So, T had my Boba Fett in his hands and he was playing with the gun the action figure came with and asking me all sorts of questions about it. T "Mom, what is this part?" Me, "Um, I think it's the handle." T, "No. THIS is the handle. What is this part?" Me, "I don't know. I don't really want to know. I don't like guns, T. I don't want to touch them or talk about them or be near them. Guns hurt people." T, "Well, I like guns." Me, "Ok, that makes me pretty sad. Guns hurt good people." T, "No they don't, Mom! Guns just kill bad guys." Me, "Oh T. That just isn't true. Guns kill good people all the time. They are very dangerous." T, "But Mom! Luke and Leia use guns! They are good!"
Oh boy. Luke and Leia do use guns. And they are good. Z and I are not hunters, and I don't believe we ever will be. We don't shoot recreationally. In all honesty, I've never touched a real firearm in my life. And I don't want to. Guns scare the hell out of me. And that is my prerogative just like it is someone else's prerogative to be a gun enthusiast. Free country and all that jazz. But Z and I made a decision to introduce a movie with adult themes to our kid. Star Wars has been on in the background since he was an infant. It's too familiar to be scary, but now that he is older we need to deal with the repercussions of him being exposed to guns. A dear friend of mine called Star Wars our religion. She is an observant Jew and is raising her kids in the faith and compared their learning about the bloodier aspects of religious history to our kids watching A New Hope. It was incredibly generous of her. But the bottom line is Luke and Leia shoot guns. And policemen have guns. And soldiers have guns. And he is going to be hearing about guns for the rest of his life. He is too little to understand the nuance of gun use. He thinks they can only hurt bad people like storm troopers. It's important for him to know that people with guns can protect other people. But it's also important that he learns people use guns to hurt others.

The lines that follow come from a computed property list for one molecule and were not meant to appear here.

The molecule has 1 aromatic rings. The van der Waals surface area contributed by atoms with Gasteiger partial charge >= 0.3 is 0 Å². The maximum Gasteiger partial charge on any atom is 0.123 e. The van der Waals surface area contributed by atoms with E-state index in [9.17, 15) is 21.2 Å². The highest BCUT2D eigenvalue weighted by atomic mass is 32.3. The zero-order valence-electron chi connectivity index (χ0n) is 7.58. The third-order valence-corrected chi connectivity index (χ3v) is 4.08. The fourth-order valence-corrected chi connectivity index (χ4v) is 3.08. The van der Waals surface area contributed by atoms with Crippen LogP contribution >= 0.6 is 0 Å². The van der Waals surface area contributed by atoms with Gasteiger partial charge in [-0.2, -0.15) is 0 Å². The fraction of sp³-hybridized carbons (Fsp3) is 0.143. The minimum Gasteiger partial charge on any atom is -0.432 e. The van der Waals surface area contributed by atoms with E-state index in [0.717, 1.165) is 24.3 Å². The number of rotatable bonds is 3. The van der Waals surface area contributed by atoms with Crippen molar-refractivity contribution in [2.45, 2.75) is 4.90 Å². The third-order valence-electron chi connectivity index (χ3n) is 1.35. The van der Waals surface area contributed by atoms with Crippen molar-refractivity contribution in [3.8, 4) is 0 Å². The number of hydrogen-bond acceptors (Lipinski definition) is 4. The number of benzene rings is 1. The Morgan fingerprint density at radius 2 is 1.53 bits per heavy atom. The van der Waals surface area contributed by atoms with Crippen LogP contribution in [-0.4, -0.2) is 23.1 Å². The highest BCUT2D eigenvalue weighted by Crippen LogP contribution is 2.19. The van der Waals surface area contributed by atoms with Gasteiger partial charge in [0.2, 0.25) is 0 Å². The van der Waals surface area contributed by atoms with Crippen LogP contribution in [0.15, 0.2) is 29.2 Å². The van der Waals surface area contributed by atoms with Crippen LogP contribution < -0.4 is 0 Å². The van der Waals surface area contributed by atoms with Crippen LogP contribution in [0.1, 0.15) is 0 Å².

I know his fascination is developmentally appropriate. We talked to his preschool teacher about it and she agreed it is normal. It's a hard topic, but we have the responsibility to address it as his parents. We do not want to be around guns, but after he grows up and is able to be responsible if he wants to hunt or join the rifle team in high school (is that still a thing?) we will let him make his own decisions. We need to explain to him that guns are dangerous and that he is not allowed to ever touch one while he is a child. We also need to explain to him that different people have different attitudes about guns. A lot of people incorporate guns into their life responsibly. A lot of people are irresponsible with guns and the consequences are horrifying.
I think I can handle the hard stuff when it comes to teaching our kids about guns, but here is where I'm worried. I keep reading crazy articles about kindergartners being suspended for pretending to shoot an imaginary gun. This behavior is developmentally normal in kids. Should it be corrected? Hell, yes. It's cool to let a kid know they are behaving in a way that is not going to be accepted. But draconian disciplinary measures that will be on their record for the rest of time? What the fuck? They are five or six. They can't understand what they are doing. Isn't it our job to explain it to them?
I don't have the answers. I'm still not sure what to say to T. Maybe I said the wrong thing this morning. Maybe we royally fucked up by showing him Star Wars. But I'll keep on trying to figure it out. I just hope our local school is also figuring it out and can handle little kids playing like little kids. I hope they have a system in place that helps them learn to be better people, not that harshly punishes them for behavior they can't understand.
My fun little man and his Daddy are making a fish tank filled with aquatic life this fine afternoon.
Last night the "fish tank" was a robot head for my little guy.
My big guy and I are just trying to figure out how to do right by our boys.